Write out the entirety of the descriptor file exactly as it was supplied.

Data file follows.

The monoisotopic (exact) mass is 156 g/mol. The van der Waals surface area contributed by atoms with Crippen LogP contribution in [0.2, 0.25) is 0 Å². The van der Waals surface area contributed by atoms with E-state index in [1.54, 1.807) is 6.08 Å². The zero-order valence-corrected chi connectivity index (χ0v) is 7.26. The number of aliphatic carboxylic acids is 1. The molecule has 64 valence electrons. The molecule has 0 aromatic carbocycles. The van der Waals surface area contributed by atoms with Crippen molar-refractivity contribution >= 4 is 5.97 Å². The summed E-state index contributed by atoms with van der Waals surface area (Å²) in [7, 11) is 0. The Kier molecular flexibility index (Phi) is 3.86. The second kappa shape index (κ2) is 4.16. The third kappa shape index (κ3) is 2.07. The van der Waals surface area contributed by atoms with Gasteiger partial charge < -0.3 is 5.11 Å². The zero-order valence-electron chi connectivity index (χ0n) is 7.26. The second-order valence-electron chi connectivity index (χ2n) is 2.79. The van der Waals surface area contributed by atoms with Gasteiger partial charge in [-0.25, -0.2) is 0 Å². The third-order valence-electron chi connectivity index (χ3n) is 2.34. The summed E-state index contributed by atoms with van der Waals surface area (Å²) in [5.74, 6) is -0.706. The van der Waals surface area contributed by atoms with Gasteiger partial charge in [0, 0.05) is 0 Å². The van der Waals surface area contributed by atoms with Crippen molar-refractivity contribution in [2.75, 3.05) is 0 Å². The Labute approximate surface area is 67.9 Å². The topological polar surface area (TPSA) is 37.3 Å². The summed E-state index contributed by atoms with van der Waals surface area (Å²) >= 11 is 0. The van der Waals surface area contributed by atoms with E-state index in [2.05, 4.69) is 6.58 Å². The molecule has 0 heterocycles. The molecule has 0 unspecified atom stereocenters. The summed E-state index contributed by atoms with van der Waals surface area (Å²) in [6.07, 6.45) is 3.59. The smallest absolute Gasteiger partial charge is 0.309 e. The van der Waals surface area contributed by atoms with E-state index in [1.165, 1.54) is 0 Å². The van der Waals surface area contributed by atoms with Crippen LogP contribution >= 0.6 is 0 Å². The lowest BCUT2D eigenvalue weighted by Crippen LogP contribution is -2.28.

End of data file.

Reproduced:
The monoisotopic (exact) mass is 156 g/mol. The van der Waals surface area contributed by atoms with Crippen LogP contribution in [0.2, 0.25) is 0 Å². The van der Waals surface area contributed by atoms with E-state index in [1.54, 1.807) is 6.08 Å². The zero-order valence-corrected chi connectivity index (χ0v) is 7.26. The number of aliphatic carboxylic acids is 1. The molecule has 64 valence electrons. The molecule has 0 aromatic carbocycles. The van der Waals surface area contributed by atoms with Crippen molar-refractivity contribution >= 4 is 5.97 Å². The summed E-state index contributed by atoms with van der Waals surface area (Å²) in [7, 11) is 0. The Kier molecular flexibility index (Phi) is 3.86. The second kappa shape index (κ2) is 4.16. The third kappa shape index (κ3) is 2.07. The van der Waals surface area contributed by atoms with Gasteiger partial charge < -0.3 is 5.11 Å². The zero-order valence-electron chi connectivity index (χ0n) is 7.26. The second-order valence-electron chi connectivity index (χ2n) is 2.79. The van der Waals surface area contributed by atoms with Gasteiger partial charge in [-0.25, -0.2) is 0 Å². The third-order valence-electron chi connectivity index (χ3n) is 2.34. The summed E-state index contributed by atoms with van der Waals surface area (Å²) in [5.74, 6) is -0.706. The van der Waals surface area contributed by atoms with Gasteiger partial charge in [0, 0.05) is 0 Å². The van der Waals surface area contributed by atoms with Crippen molar-refractivity contribution in [2.75, 3.05) is 0 Å². The Labute approximate surface area is 67.9 Å². The topological polar surface area (TPSA) is 37.3 Å². The summed E-state index contributed by atoms with van der Waals surface area (Å²) >= 11 is 0. The van der Waals surface area contributed by atoms with E-state index in [2.05, 4.69) is 6.58 Å². The molecule has 0 heterocycles. The molecule has 0 unspecified atom stereocenters. The summed E-state index contributed by atoms with van der Waals surface area (Å²) in [6.07, 6.45) is 3.59. The smallest absolute Gasteiger partial charge is 0.309 e. The van der Waals surface area contributed by atoms with E-state index in [1.165, 1.54) is 0 Å². The van der Waals surface area contributed by atoms with Crippen LogP contribution >= 0.6 is 0 Å². The lowest BCUT2D eigenvalue weighted by Crippen LogP contribution is -2.28.